Now, party politics – especially suspected internal upheavals – is always a major distraction. So, too, was another eulogy in the Lower House: this time for former Prime Minister PJ Patterson, who made a speech himself. They did “Uncle Eddie,“ and now it was PJ’s turn to have his afternoon of speechifying. Our current Prime Minister put on her brightest party colors for the occasion. This is all under the umbrella of Jamaica 50, one understands. No comment.
Didn’t I promise to be “positive” this week? Well, here goes: on the government side, there has been some movement. Couched in “anti-colonialism” terms, rather than with reference to Jamaicans’ human rights, the bills to abolish flogging were tabled in the Upper House last week. Also sitting on the Senate’s table is the Evidence (Special Measures) Act, designed to enable video evidence to be considered in court. This is an absolutely vital piece of legislation as the government continues to struggle with the deeply-embedded thorn in our side, the ubiquitous lotto scam. Good job, Justice Minister Mark Golding.
It’s important to reward young scientists and innovators; we need far more of them. The Jamaica Public Service Company recently sponsored a series of awards under the aegis of Minister of Science, Technology, Energy and Mining Phillip Paulwell. Many congratulations to the winners of the Innovation of the Year Award (worth a cool two million Jamaican Dollars) from UWI’s Natural Products Institute; and to Sunderland Primary School in St. James for their Youth Innovator Award – this for a remarkable pothole-patching compound. Much needed across the island, especially since Hurricane Sandy!
Speaking of technology, I attended the Caribbean Beta 2012 tech entrepreneurship conference in Kingston on Friday, and was deeply impressed by the caliber of the panelists; the excellent organization; and above all, the enthusiasm of the participants and the eighteen teams who competed in the afternoon in a “PitchFest” for their products – many of them mobile applications. Caribbean Beta is the brainchild of Ingrid Riley, supported by a young and energetic team at Connectimass. Read more at caribbeanbeta.com and take a look at Ingrid’s excellent website at www.siliconcaribe.com. More details in another blog post that I plan to write this week. Congratulations to all involved in this marvelous event – not just talk, but practical, learning stuff – a “boot camp” continued over the weekend for start-up companies.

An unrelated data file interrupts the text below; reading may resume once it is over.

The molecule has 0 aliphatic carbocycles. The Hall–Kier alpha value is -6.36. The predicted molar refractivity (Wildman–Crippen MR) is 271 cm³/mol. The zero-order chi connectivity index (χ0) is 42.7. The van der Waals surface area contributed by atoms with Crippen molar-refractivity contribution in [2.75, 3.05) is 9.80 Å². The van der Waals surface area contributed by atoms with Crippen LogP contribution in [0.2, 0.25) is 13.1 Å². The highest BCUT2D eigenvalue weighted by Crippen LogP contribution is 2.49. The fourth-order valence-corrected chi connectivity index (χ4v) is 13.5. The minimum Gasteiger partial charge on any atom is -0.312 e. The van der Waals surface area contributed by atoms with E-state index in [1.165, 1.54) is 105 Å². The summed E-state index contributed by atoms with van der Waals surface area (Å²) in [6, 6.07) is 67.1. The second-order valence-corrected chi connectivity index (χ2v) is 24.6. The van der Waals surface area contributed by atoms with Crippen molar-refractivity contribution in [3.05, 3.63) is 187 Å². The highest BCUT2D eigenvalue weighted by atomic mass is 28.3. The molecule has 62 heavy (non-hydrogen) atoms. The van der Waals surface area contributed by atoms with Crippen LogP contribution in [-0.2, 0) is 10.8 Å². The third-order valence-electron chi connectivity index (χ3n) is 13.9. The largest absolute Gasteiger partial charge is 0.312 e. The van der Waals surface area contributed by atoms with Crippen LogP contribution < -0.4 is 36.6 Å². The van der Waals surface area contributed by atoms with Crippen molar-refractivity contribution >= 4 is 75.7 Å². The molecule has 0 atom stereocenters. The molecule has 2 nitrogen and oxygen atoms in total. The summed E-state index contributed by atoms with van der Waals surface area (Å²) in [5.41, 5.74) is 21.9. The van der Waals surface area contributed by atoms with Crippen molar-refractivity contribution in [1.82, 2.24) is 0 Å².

And on the same theme, this year’s Jamaican Rhodes Scholar is UWI student Vincent Taylor, who is currently studying for an M.Phil in Computer Science. Runner-up is medical doctor and UWI graduate Katherine Innis, who will compete for the Commonwealth Caribbean Scholarship. Mr. Taylor, I hope you will enjoy and greatly benefit from study at my own alma mater!
I am personally so thrilled to hear that the St. Patrick’s Foundation, a faith-based NGO that does amazing work in inner-city areas of Kingston, has been receiving so much support from the friends of St. Luke’s Catholic Church in McLean, Virginia over the years – amounting to more than two million U.S. dollars! The contributions of overseas churches, universities, diaspora groups and volunteers of all ages to Jamaica are so great that it is almost impossible to quantify in monetary terms. And that does not even count all the goodwill engendered. What would we do without them all…
By the way, I am sorry I missed a very special art exhibition yesterday in downtown Kingston. 34-year-old Astro Saulter, who has cerebral palsy, uses the back of his head to paint digital pictures with a special device in his wheelchair. His first solo art exhibition was launched at Studio 174 downtown yesterday. Astro has two creative brothers, too – young Jamaican filmmakers Nile and Storm Saulter of New Caribbean Cinema. They have made a short film, “Astro, the Morning Star,” which will be screened at a special event tomorrow. Read more below… Congratulations Astro, and to your brothers for your loving support!